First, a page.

Baseball keeps on dancing despite looming iceberg ahead

Thomas Boswell, MILWAUKEE, The Washington Post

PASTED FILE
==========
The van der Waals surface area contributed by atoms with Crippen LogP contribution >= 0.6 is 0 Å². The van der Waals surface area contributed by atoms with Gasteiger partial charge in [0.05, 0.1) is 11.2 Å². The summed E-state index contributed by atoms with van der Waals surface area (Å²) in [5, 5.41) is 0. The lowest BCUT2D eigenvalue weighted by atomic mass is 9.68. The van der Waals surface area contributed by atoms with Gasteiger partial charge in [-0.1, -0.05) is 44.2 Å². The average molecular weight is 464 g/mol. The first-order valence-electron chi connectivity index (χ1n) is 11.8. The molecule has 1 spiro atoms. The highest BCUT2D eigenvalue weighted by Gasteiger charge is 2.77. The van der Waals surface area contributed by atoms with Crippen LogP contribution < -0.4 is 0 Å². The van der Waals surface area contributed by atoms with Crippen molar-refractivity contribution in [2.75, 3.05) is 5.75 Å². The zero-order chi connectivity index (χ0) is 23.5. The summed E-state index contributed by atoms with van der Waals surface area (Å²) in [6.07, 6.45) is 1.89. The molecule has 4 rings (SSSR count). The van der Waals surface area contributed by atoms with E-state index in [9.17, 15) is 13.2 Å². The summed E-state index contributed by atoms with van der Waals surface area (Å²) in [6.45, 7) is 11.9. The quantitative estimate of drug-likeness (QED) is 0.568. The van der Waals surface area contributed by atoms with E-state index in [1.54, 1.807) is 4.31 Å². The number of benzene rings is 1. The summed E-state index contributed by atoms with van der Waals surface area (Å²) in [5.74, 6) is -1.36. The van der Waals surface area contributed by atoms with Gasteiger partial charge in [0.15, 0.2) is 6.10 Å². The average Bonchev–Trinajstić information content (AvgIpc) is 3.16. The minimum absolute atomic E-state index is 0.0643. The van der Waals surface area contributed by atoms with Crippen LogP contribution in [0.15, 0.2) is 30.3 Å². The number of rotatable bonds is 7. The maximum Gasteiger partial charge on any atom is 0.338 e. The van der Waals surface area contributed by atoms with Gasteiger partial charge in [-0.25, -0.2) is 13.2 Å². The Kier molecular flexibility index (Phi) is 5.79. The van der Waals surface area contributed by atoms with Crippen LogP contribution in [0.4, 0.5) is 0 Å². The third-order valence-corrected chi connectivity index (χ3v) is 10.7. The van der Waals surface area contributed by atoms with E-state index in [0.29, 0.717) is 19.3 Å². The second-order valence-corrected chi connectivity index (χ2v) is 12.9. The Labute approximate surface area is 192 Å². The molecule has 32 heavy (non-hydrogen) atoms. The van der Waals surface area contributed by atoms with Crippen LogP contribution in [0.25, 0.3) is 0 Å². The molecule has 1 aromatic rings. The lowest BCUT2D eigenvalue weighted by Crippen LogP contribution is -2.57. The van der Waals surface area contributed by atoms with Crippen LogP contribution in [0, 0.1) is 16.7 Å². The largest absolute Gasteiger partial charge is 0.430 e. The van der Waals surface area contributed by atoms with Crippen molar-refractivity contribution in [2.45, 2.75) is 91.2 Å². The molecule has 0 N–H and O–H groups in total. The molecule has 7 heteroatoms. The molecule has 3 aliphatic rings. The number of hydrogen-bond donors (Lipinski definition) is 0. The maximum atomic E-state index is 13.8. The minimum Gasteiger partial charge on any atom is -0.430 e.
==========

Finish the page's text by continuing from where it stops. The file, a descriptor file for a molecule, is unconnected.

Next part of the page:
Baseball tried so hard to please everyone Tuesday night at the All-Star Game that it might make you nervous. The sport seemed to be making amends in advance, as if everybody, from the players to Commissioner Bud Selig, knew what was up, what was coming, and wanted to give fans a nice condolence card in advance. National League starter Curt Schilling, who had promised that “the only strike on Tuesday” would be the strikes that he threw, fanned Shea Hillenbrand, Alex Rodriguez and Jason Giambi in a row. Watch out, Carl Hubbell. Torii Hunter leaped so high to steal a home run from Barry Bonds in the first inning that Hunter’s shoulder was at the top of the eight-foot-high center field wall in gorgeous Miller Park. Bonds, not exactly known for spontaneous comradeship or horseplay, pretended to give Hunter a congratulatory high-five as they crossed paths, then tackled the 205-pound Twin and carried him on his shoulder like a child. “I thought he was Michael Jordan,” Sammy Sosa said. “Everybody was speechless,” Schilling said of Hunter’s catch. “Those are the moments people will never forget when they are here. That’s one thing that makes the game as great as it is. Every night, you get to see something you have never seen before.” See, just too nice to be true. Yes, Curt, there’s something new every night — that is, as long as you guys keep playing the games. Next time up, Bonds hit a fastball for a two-run homer off Roy Halladay of Toronto to give the home National League a 4-0 lead. Maybe some of Hunter’s family, if they had tickets in the second deck in right-center field, might have caught it — but not Torii. For two days, it has been like that — everybody on his best behavior and best performance. If somebody catches your potential home run, then just bash another one. Everybody cheerful, well-mannered and glad to answer any question on any subject, no matter how touchy. Steroids? Sure, let’s talk about that. “The emotions of the last two nights that this game has brought out. … I can’t tell you what it feels like to be part of that and to make people feel that way about the sport,” added Schilling, one of the veteran players most plugged into the players union. Curt, just throw the smoke. Don’t blow it. If you spend much time around real baseball, as played for six grueling months by gentlemen who aren’t always so polite, it has been ominously idyllic for these two days. So, maybe, we should bask in it while it lasts. The whole sport seems to be holding its breath. The players decided not to announce a strike vote Monday, as some feared. But that date announcement is probably coming. If they’re feeling patriotic, maybe they can at least wait until Sept. 12. Top management sources say that the season can still be saved. But, in the next breath, they are quick to tell you that there has been absolutely no progress on the luxury tax issue and, without movement from the players, the owners aren’t budging. “Revenue sharing has reached the point where it is probably just arguing about money. That can be solved,” a management source said. But the players see the owners’ luxury tax plans as a philosophical — or should we say theological — gulf. Perhaps Selig knows something that others do not. Here in opulent Miller Field, built largely with taxpayer funds, where his daughter owns the Brewers, Selig brought together every shred of nostalgia, exploitative schmaltz and genuine baseball enthusiasm that the game can muster. Why just introduce Cal Ripken to the crowd if you can have Bonds and his godfather, Willie Mays, hug each other in right field? How about a tribute to “October heroes,” even though it isn’t October. Get Carlton Fisk, Reggie Jackson, Bill Mazeroski, Kirk Gibson and Joe Carter at home plate for a mass mug. The first pitch? Why have just one? Not when you can have a separate mound and home plate for former Milwaukee stars Hank Aaron, Warren Spahn, Paul Molitor and Robin Yount. Don’t forget the jet flyover, the 500 Children of Milwaukee with bats like light sabers, the Rudy Giuliani guest appearance, the Ted Williams tribute, the Jack Buck tribute, the Sept. 11 silence and the fireworks. Nice work, Bud. Probably nobody will even notice a strike. Actually, there were at least 10 other special events. Why waste all that dead time between half innings? Next year, maybe the All-Star Game can use the seventh-inning stretch for bingo. Before the ninth inning, the crowd gave one of its biggest cheers for a race around the warning track among four men dressed as a hot dog, a bratwurst, an Italian sausage and Polish sausage. The Orioles’ Tony Batista, in the on-deck circle, did not see them coming. Tragedy was averted when the brat swerved. At least the Brewers can afford the frills. Despite having the sport’s worst record, they made more money in ‘01 than any team, including the Yankees. If you keep your revenue-sharing and luxury-tax kickbacks from the rich clubs and don’t spend the money on good players, it’s amazing how the books stand up and salute. You can even have an all-star game as tacky as a Super Bowl. Well, almost: There were fewer cannons and less smoke. Ichiro Suzuki summed it all up best: “It’s very, very rare to see this type of ceremony in Japan.” Ichiro really can do it all — he even kept a straight face. An all-star game is never a unified event, or even an athletic contest, as much as it is a series of impressions, slices of baseball life. Often, the game itself, actually seems like an extra course in case anyone isn’t already satiated. This one had so much jammed into it that you wondered what it really meant, especially because the man behind it all was Selig. At least he was kind enough to let everyone know what was on his mind. Before the game, at something called a “Second Town Hall Meeting,” Selig answered every question anybody could cook up. Why are games so long? How can you test for steroids? When will relocation be addressed? Would Selig prefer a work stoppage to the current labor status quo? (At first he said “no,” then he changed his mind and said they were equally repugnant.) Finally, no one could think of another question to ask Selig on what has become his annual State of Everything hour, even though some of the queries were sent from as far away as Tasmania and Singapore. In fact, only one subject had been overlooked entirely. No one had asked a question actually about baseball.